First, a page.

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Rainy season may trouble water managementBy 배지숙
Published : June 9, 2011 - 19:01
Whether the government-led projects, both blamed for being ineffectual and reckless, cansustain the large amount of hheavyrainfall is drawing attention.
According to the Korea Water Resources Corporation, an agency in charge of water quality management and reservoir construction of the four major rivers in the country, 170 projectshave made 70 percent progress. The construction of reservoirs and dikes has marked a completion ratio of 90 percent. The facilities are designed to prevent damage from possible flooding.
However, civic activists and residents believe it could ruin livelihoods. In April, 100 millimeters of rainfall on Gwangju swept away water pipes in Seo District and 95 households nearby suffered from cessation of water supply for several days. Farmers also claimed an unprecedented amount of flooding severely damaged their farm.
The administration also cut water supply to half a million residents in Gumi, North Gyeongsang Province, for five consecutive days last month due to malfunction of a reservoir affected by the river basin construction nearby.
“Since the builders have dug out all the river basin, reservoirs as well as other facilities have become more vulnerable to even the smallest amount of rainfall because the current has become too fast,” North Gyeongsang Province residents told Construction Minister Kwon Do-yup earlier this week.
The minister responded by vowing to take swift measures.
“We are planning to speed up the procedure because we are also aware that heavy rain might cause big problems,” an official of the water corporation said.
However, some worry whether snap operation could trigger industrial disasters. According to the minor opposition Liberty Forward Party, 19 people have died at the four-river construction sites and another 11 died while working on related projects since early 2009.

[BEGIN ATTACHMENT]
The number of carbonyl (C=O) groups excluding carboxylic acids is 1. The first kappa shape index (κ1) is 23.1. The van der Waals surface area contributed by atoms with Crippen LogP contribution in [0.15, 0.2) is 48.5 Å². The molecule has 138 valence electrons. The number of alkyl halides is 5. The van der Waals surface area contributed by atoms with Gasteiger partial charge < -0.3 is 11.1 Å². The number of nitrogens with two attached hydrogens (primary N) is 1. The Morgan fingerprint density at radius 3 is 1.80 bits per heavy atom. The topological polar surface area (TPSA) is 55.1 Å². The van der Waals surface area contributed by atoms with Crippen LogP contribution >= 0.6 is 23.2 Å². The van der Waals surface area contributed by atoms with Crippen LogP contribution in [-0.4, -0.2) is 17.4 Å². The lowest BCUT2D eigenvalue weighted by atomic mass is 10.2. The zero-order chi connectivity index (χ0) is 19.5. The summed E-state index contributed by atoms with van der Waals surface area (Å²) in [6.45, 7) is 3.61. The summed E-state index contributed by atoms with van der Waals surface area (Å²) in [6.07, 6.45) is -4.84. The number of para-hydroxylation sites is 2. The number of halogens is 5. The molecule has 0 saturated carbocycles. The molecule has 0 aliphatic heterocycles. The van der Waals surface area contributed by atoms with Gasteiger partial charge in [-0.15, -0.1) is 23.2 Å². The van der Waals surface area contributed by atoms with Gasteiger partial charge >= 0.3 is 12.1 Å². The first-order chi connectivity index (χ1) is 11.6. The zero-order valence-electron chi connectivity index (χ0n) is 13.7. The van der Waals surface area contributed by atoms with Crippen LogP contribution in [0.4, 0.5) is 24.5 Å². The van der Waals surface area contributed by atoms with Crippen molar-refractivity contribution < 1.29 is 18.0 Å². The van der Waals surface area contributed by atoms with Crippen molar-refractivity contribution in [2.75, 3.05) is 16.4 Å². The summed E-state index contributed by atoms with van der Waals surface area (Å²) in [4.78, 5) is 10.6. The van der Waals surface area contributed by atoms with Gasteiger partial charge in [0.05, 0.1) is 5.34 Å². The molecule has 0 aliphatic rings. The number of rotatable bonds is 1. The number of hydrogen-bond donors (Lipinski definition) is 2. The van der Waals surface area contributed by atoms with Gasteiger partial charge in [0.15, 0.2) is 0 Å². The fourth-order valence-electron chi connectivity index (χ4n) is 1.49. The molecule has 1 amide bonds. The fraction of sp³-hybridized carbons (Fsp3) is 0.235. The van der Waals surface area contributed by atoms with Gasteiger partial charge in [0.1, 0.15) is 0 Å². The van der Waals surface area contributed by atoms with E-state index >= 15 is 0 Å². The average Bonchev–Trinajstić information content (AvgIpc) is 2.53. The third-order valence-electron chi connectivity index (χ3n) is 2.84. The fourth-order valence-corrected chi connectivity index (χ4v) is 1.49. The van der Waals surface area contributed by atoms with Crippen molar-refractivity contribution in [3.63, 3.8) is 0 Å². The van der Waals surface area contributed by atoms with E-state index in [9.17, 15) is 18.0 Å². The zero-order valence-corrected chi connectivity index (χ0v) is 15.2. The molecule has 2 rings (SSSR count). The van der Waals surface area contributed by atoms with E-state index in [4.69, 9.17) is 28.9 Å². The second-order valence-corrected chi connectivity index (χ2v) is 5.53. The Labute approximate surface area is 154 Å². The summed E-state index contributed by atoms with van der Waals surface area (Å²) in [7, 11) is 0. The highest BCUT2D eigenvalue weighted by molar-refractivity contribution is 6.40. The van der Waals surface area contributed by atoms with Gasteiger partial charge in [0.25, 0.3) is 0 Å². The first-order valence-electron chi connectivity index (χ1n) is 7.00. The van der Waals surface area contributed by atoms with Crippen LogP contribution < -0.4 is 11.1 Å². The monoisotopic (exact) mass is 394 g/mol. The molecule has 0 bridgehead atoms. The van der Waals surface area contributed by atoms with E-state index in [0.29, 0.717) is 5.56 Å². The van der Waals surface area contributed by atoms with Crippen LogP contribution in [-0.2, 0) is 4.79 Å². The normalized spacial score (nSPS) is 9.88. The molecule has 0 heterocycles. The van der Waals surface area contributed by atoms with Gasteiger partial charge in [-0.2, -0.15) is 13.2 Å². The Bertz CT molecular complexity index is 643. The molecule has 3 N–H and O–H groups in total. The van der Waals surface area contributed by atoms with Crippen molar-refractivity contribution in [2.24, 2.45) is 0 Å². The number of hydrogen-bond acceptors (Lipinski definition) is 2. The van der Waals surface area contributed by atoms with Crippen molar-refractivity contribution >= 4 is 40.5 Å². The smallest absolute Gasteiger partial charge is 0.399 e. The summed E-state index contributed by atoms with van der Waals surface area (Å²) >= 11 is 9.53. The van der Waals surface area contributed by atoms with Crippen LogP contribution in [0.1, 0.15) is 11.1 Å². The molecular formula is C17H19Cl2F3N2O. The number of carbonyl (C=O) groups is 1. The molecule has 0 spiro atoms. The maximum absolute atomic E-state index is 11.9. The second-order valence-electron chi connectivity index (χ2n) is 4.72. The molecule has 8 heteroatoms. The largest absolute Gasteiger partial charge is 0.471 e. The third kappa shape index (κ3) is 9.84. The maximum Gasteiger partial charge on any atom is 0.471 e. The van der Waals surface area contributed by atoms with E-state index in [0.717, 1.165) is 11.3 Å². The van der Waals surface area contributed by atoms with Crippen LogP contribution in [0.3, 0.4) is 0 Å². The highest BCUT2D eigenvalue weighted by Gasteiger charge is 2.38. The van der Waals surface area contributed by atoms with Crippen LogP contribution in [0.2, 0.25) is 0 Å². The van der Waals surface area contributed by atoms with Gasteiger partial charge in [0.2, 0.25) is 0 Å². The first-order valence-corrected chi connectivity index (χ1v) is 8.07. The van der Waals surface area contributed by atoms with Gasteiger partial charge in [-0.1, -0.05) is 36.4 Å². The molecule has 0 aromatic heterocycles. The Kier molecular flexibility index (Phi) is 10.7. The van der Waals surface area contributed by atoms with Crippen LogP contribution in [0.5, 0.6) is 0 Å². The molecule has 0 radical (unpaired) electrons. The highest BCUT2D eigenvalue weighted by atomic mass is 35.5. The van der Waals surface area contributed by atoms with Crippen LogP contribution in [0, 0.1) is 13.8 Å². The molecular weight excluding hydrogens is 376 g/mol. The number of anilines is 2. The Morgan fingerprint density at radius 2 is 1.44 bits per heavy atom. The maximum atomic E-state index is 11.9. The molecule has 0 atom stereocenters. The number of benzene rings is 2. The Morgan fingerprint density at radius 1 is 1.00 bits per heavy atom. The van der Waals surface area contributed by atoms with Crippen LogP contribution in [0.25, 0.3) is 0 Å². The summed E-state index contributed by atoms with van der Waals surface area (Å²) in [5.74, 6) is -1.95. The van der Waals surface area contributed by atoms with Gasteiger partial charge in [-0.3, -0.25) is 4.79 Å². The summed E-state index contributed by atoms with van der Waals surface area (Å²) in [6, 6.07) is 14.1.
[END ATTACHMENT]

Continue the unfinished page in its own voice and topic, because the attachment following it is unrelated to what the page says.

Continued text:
The party claimed that in order to meet the early deadline the administration has set, the majority of workers were working overtime, having an extreme fatigue and eventual tragedy.
Another headache for the government is the possible water contamination from the burial sites of more than 3 million livestock slaughtered for prevention against foot-and-mouth disease that swept the nation earlier this year.
The Environment Ministry repaired hundreds of burial sites near water sources and residential areas after surveys showed that 143 out of 3,000 sampled underground water sources within a 300-meter radius of animal burial sites across the nation had bacteriological contamination beyond standards. Still, there have been allegations that leachate penetrated the vinyl wrappings of the burial sites and have affected the ground water. Moreover when the warm and hot weather have melted down the earth, the hastily buried carcass carrying germs and harmful materials will be exposed to water and air, causing hygiene problems.
“We are alert to the possibilities and are thoroughly monitoring the situation,” an Environment Ministry official said.
By Bae Ji-sook (email@example.com)
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